1. Marya

    Marya New Member

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    Flashbacks and Memories

    Discussion in 'Plot Development' started by Marya, Aug 14, 2017.

    In my new novel my main character is loving the life she has worked very hard to create for herself. She's a survivor of childhood emotional and sexual abuse. I need to use flashbacks and memories to tell the story of how she got to where she is from there. Basically she's seeing how far she's come and how she got there, while also showing how she's making every dream she ever dreamed as child come true.

    So how would I use flashbacks and memories to accomplish that?

    I'm beginning the story in her present, where she is whole and healed and loving her life.
     
  2. mashers

    mashers Contributor Contributor Community Volunteer

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    I think the most important thing is that the reader knows whether they are reading present day or flashback. So you could just put the year at the top of each chapter. If you don’t want to specify a year, you could use “present day” and “x years earlier”.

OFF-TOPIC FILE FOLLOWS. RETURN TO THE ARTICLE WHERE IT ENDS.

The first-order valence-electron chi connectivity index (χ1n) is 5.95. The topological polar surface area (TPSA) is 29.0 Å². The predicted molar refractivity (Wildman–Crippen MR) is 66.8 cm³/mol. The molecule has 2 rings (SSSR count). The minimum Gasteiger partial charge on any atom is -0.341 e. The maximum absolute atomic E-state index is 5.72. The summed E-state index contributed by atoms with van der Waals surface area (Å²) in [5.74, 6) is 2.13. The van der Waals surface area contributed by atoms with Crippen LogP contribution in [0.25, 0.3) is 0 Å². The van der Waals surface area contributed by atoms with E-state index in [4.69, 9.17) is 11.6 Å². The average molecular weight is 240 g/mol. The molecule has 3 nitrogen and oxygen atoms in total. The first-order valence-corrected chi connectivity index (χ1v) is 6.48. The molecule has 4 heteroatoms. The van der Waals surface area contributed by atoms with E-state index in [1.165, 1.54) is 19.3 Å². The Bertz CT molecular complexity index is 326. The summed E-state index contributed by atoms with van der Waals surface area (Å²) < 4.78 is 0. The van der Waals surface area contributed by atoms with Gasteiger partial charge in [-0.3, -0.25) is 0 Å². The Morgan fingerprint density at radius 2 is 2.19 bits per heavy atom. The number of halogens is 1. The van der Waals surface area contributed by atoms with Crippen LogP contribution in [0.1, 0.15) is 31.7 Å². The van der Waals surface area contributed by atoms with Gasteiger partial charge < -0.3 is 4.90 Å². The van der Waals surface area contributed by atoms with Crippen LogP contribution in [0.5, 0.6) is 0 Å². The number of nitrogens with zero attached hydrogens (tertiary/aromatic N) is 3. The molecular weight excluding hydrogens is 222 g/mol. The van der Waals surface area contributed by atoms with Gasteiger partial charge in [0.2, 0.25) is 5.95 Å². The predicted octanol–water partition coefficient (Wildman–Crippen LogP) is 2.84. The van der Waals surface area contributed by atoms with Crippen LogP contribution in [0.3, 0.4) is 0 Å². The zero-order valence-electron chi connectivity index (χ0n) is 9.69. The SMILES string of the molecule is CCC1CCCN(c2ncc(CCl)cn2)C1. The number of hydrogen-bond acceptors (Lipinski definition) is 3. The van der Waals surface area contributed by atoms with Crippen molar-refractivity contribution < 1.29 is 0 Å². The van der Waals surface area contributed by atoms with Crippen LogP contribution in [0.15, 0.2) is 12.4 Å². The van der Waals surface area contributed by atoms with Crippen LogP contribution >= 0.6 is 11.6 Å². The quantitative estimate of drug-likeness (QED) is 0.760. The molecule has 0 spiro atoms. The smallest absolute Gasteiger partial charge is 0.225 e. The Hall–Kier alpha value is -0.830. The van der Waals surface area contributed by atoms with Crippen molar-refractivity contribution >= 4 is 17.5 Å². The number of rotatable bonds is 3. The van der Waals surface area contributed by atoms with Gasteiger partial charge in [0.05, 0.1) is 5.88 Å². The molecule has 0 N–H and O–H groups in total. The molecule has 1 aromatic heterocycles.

Doing a flashback during a scene is a bit of a cliché, so you might want to avoid daydreams, dream sequences and the like. I would just separate the past from the present by chapters.
     
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  3. Walking Dog

    Walking Dog Active Member

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    There must be a plot in the present. Each flashback pertains to a conflict happening in the present and offers a solution based on the past experience. I don't know if you were around when the TV show Kung Fu starring David Carradine was being aired. But that was a classic example of how the MC in the present used advice from his youth while being raised by Shaolin monks. The flashback happened when the MC had a dilemma to solve.
     
  4. Trish

    Trish Damned if I do and damned if I don't Contributor

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    I agree with Mashers, but think that if she's completely 'whole and healed and loving her life' there isn't going to be much of a story or arc. From the sounds of things, you'd be better off to start with the horrorifying stuff, while she's in it, and then end on 'whole and healed'.